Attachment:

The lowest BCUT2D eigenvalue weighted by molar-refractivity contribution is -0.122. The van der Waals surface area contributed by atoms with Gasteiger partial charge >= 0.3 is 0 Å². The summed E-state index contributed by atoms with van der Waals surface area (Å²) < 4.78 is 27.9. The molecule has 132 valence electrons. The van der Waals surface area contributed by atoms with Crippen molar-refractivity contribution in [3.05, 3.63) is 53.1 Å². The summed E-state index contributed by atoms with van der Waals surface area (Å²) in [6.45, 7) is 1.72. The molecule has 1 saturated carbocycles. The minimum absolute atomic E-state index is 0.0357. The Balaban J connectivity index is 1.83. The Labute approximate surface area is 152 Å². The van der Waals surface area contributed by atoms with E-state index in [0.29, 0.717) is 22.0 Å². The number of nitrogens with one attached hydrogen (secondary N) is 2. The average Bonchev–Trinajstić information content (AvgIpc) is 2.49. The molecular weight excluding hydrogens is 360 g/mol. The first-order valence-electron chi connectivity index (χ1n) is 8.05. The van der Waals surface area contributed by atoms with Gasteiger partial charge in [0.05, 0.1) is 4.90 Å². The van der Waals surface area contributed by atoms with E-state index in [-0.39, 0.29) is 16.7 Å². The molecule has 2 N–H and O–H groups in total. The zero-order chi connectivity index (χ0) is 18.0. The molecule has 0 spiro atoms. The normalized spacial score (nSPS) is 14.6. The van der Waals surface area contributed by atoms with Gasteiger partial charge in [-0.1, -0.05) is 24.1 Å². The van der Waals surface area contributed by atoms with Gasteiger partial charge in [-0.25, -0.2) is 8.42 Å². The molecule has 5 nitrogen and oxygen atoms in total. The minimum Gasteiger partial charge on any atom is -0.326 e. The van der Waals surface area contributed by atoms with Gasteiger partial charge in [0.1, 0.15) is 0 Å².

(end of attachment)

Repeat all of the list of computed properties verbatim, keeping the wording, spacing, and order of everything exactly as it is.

The lowest BCUT2D eigenvalue weighted by molar-refractivity contribution is -0.122. The van der Waals surface area contributed by atoms with Gasteiger partial charge >= 0.3 is 0 Å². The summed E-state index contributed by atoms with van der Waals surface area (Å²) < 4.78 is 27.9. The molecule has 132 valence electrons. The van der Waals surface area contributed by atoms with Crippen molar-refractivity contribution in [3.05, 3.63) is 53.1 Å². The summed E-state index contributed by atoms with van der Waals surface area (Å²) in [6.45, 7) is 1.72. The molecule has 1 saturated carbocycles. The minimum absolute atomic E-state index is 0.0357. The Balaban J connectivity index is 1.83. The Labute approximate surface area is 152 Å². The van der Waals surface area contributed by atoms with E-state index in [0.29, 0.717) is 22.0 Å². The number of nitrogens with one attached hydrogen (secondary N) is 2. The average Bonchev–Trinajstić information content (AvgIpc) is 2.49. The molecular weight excluding hydrogens is 360 g/mol. The first-order valence-electron chi connectivity index (χ1n) is 8.05. The van der Waals surface area contributed by atoms with Gasteiger partial charge in [0.05, 0.1) is 4.90 Å². The van der Waals surface area contributed by atoms with E-state index in [-0.39, 0.29) is 16.7 Å². The molecule has 2 N–H and O–H groups in total. The zero-order chi connectivity index (χ0) is 18.0. The molecule has 0 spiro atoms. The normalized spacial score (nSPS) is 14.6. The van der Waals surface area contributed by atoms with Gasteiger partial charge in [-0.1, -0.05) is 24.1 Å². The van der Waals surface area contributed by atoms with Gasteiger partial charge in [-0.25, -0.2) is 8.42 Å². The molecule has 5 nitrogen and oxygen atoms in total. The minimum Gasteiger partial charge on any atom is -0.326 e. The van der Waals surface area contributed by atoms with Gasteiger partial charge in [0.1, 0.15) is 0 Å².